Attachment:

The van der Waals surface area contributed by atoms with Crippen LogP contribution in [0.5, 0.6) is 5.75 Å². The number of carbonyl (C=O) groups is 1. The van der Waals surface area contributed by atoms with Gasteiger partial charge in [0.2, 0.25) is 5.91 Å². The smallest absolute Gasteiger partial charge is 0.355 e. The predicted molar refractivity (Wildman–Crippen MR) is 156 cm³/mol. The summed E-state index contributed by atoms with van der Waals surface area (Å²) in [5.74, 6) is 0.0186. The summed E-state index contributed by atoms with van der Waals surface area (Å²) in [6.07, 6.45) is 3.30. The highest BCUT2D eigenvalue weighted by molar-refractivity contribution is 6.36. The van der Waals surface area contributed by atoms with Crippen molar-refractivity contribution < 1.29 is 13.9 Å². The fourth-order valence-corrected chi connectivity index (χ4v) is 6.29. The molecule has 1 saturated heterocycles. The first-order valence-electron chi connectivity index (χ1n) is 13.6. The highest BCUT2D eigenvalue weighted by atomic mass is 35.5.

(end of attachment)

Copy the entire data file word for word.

The van der Waals surface area contributed by atoms with Crippen LogP contribution in [0.5, 0.6) is 5.75 Å². The number of carbonyl (C=O) groups is 1. The van der Waals surface area contributed by atoms with Gasteiger partial charge in [0.2, 0.25) is 5.91 Å². The smallest absolute Gasteiger partial charge is 0.355 e. The predicted molar refractivity (Wildman–Crippen MR) is 156 cm³/mol. The summed E-state index contributed by atoms with van der Waals surface area (Å²) in [5.74, 6) is 0.0186. The summed E-state index contributed by atoms with van der Waals surface area (Å²) in [6.07, 6.45) is 3.30. The highest BCUT2D eigenvalue weighted by molar-refractivity contribution is 6.36. The van der Waals surface area contributed by atoms with Crippen molar-refractivity contribution < 1.29 is 13.9 Å². The fourth-order valence-corrected chi connectivity index (χ4v) is 6.29. The molecule has 1 saturated heterocycles. The first-order valence-electron chi connectivity index (χ1n) is 13.6. The highest BCUT2D eigenvalue weighted by atomic mass is 35.5.